Questions? Contact ASH Customer Service at customerservice@hematology.org, 866-828-1321 (U.S. Only), or 202-776-0544.

IASCNAPA Scholarship Applications Now Available
The International Association of Sickle Cell Nurses and Professional Associates’ (IASCNAPA) Steven Christy and Christine H. Johnson Scholarship funds were established to provide stipends to people with sickle cell disease (SCD) attending post-secondary education.  Steven Christy battled SCD and was a staunch SCD advocate during his life, and Dr. Christine H. Johnson was an SCD provider and advocate her entire medical career.  Scholarships were established in their honor by family and friends. To apply for an IASCNAPA scholarship, go to www.iascnapa.org
 

Terumo BCT Releases “Smart Blood Toolkit”
Terumo BCT released a “Smart Blood Toolkit” to assist sickle cell disease (SCD) providers in the best practices for blood management and achieving desired HbS targets during automated red blood cell exchanges.  This timely information was released to address the ongoing concerns regarding the national blood supply and potential risk for individuals with SCD who receive chronic transfusions.



CDC’s Sickle Cell Data Collection Program Announcements
The Centers for Disease Control and Prevention’s (CDC’s) Sickle Cell Data Collection (SCDC) program determines the number of people living with sickle cell disease (SCD) and monitors changes related to their health over time.

  • Website Update: CDC redesigned its SCDC program website with a cleaner, more streamlined layout and improved navigation.
  • Webinar: Stay tuned for a webinar about the importance of incorporating a palliative approach to SCD care on Wednesday, July 1, 2020. Join the email list to receive announcements about upcoming webinars.
     
  • World Sickle Cell Day: CDC is sharing personal stories about SCD, blood donation resources, and videos about the many faces of SCD on June 19. Stay updated by following us on Twitter at @CDC_NCBDDD.
  • Newsletter: Subscribe to The Bloodline to stay in the know about SCDC activities, data, presentations, and more. Past issues are available here.

Nigerian Sickle Cell Patients Thriving During the Pandemic

By Katie Odey and Chika Obasi

Oyiji Odey Sickle Cell Program, Nigeria

We have had the Covid-19 Pandemic for a little over 5 months. Although it affects everybody, the main focus has been taking better care of the most vulnerable among us. Sickle Cell sufferers would probably be on the top of the list.  According to the Center for Disease Control, (CDC), “People who are immunocompromised” are susceptible to the disease and need to be closely monitored. Coronavirus disease 2019 (COVID-19) is a highly infectious disease that affects your respiratory system. It was first discovered in December 2019 in Wuhan, China, but has since spread across the world resulting in a global pandemic. As of May 2020, there have been over 4 million cases and over 3 million deaths.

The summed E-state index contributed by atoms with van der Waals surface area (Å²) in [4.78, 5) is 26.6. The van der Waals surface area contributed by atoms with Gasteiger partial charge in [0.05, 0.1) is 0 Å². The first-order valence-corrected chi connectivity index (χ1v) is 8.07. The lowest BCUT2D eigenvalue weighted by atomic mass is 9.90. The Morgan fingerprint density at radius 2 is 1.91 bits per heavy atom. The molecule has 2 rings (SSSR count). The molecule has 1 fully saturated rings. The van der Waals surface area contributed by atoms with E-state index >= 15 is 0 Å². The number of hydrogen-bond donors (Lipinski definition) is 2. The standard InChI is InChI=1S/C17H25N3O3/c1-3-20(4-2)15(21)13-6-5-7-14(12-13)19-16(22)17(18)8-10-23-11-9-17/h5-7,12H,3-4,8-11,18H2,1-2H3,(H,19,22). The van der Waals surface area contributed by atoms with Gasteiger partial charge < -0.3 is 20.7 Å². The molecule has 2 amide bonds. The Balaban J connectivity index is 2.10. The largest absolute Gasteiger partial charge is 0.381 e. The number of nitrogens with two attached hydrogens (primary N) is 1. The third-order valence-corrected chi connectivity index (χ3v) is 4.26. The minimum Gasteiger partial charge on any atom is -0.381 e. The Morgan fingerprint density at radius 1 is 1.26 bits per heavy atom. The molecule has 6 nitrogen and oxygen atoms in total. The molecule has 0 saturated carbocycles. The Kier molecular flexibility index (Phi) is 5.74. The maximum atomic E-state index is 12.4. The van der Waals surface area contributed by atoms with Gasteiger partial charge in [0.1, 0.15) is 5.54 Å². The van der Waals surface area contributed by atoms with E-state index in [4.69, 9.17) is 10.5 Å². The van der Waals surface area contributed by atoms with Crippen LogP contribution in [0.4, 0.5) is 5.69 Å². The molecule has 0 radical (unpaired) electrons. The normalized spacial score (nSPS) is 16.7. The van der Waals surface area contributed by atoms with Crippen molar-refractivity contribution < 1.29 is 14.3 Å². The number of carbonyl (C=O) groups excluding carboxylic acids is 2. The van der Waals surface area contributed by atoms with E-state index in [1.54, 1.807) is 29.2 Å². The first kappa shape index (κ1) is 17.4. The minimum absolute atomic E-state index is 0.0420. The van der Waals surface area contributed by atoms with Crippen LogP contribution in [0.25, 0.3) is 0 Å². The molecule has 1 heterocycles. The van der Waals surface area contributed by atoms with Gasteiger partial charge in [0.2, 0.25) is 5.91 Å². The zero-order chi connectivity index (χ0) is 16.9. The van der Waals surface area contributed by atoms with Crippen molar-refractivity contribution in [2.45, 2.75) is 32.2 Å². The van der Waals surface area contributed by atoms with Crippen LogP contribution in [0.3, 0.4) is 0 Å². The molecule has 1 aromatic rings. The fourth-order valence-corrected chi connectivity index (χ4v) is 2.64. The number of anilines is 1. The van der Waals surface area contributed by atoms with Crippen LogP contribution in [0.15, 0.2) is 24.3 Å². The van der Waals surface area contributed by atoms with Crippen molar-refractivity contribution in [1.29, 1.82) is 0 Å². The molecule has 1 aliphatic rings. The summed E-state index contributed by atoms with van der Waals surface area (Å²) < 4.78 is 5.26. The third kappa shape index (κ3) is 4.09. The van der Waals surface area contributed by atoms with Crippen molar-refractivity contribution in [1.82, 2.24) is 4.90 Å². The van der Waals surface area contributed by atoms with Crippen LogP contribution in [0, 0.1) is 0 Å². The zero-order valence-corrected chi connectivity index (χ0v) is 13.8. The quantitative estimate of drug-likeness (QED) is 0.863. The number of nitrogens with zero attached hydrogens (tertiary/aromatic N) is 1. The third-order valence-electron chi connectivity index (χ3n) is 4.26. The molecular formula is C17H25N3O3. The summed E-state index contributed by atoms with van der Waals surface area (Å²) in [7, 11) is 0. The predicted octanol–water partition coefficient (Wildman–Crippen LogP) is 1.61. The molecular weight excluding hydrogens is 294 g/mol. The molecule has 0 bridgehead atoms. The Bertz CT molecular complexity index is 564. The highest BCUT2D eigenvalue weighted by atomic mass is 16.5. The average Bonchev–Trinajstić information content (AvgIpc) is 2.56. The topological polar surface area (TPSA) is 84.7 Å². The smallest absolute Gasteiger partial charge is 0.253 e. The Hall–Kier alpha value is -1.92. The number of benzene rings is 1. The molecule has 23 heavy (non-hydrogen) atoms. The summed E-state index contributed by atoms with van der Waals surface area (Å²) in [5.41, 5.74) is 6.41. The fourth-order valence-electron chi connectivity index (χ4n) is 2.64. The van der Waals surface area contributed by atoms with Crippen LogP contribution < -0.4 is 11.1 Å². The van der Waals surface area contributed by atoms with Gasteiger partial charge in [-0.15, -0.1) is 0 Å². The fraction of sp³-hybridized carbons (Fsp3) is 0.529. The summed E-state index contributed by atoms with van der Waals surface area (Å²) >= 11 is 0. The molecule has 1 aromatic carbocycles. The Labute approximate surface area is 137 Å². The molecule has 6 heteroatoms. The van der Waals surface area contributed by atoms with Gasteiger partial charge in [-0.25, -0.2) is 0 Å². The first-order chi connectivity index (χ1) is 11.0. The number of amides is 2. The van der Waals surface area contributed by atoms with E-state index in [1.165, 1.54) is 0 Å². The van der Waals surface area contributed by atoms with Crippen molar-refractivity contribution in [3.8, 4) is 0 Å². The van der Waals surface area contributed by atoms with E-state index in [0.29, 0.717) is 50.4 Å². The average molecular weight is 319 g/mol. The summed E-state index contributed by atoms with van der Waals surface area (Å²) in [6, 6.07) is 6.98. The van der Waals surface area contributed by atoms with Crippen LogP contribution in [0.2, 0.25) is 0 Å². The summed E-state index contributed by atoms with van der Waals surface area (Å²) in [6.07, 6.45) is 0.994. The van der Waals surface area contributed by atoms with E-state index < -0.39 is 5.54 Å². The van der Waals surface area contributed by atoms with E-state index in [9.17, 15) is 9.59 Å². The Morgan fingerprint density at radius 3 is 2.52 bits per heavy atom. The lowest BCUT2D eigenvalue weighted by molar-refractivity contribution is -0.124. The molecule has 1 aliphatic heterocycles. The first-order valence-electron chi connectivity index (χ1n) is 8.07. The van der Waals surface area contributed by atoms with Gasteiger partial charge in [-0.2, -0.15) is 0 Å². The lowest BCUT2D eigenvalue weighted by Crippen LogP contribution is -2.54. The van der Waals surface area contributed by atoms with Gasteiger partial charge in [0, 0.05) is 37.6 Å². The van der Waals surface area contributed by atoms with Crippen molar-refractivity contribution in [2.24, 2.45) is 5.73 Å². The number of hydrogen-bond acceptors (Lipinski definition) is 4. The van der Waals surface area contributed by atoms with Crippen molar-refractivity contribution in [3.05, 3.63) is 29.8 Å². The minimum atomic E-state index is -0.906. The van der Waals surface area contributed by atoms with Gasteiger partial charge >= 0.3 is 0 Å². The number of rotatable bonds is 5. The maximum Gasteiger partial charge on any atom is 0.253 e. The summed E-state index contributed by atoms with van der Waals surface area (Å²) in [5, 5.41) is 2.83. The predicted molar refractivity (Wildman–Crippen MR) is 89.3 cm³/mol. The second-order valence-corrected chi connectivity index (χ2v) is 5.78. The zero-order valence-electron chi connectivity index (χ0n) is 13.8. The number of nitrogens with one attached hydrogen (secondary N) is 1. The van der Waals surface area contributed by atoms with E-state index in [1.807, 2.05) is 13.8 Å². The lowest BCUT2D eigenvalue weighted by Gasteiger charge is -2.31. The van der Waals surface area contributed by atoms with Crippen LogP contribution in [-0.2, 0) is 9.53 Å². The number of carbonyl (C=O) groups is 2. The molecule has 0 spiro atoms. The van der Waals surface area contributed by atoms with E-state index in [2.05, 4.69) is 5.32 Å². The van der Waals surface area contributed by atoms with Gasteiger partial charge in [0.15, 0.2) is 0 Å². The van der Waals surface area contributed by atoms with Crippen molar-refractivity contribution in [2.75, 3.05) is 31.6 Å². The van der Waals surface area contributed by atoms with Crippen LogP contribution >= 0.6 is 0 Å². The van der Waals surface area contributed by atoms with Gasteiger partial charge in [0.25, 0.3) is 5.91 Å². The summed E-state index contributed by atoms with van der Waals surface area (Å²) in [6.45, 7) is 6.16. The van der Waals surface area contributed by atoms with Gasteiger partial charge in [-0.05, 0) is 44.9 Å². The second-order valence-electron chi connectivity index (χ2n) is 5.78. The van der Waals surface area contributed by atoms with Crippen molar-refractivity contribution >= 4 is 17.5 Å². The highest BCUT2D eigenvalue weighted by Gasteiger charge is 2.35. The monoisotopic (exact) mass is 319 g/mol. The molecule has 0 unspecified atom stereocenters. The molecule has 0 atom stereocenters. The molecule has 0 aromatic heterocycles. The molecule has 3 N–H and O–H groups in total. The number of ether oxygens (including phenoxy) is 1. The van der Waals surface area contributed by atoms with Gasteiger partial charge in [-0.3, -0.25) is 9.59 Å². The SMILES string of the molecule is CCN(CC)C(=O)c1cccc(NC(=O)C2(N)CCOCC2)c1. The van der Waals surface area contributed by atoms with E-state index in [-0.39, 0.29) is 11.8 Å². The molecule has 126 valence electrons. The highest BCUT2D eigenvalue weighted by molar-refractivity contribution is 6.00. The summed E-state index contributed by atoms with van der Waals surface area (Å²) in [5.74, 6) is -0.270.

In Nigeria, the incidence of COVID-19 is increasing on a daily basis due to the increasing availability of test kits across the country. With the total number of confirmed cases put at 5,621, 176 deaths, and 1,472 recoveries, we are taking extra precautions to keep our patients safe and healthy. Every sphere, including the economic and educational sector in Nigeria, have been adversely and negatively affected due to poor its lack of preparedness and poor disaster management. The presence of coronavirus has worsened the condition of things and further impoverished the citizens leading to increased susceptibility to the disease as a result of scarcity of adequate nutrition owing to the lockdown. 

Caring for patients with sickle cell pose a different challenge considering the increased cases of the coronavirus in African. In his article, on mitigating the effects of the COVID 19 on Sickle Cell Disease in Africa, Dexter writes: “The current focus on the COVID-19 pandemic in Africa and resource mobilization provides unique opportunities for optimizing health services for people with sickle cell disease in Africa and improving surveillance.” (Dexter, 2020)   For patients like ours, it is imperative to take proper steps to ensure their overall well-being. For the past twenty years, we have focused largely on preventative care and education. Patients get a monthly supply of multivitamins, folic acid, and over-the-counter pain medicines. Many have thrived.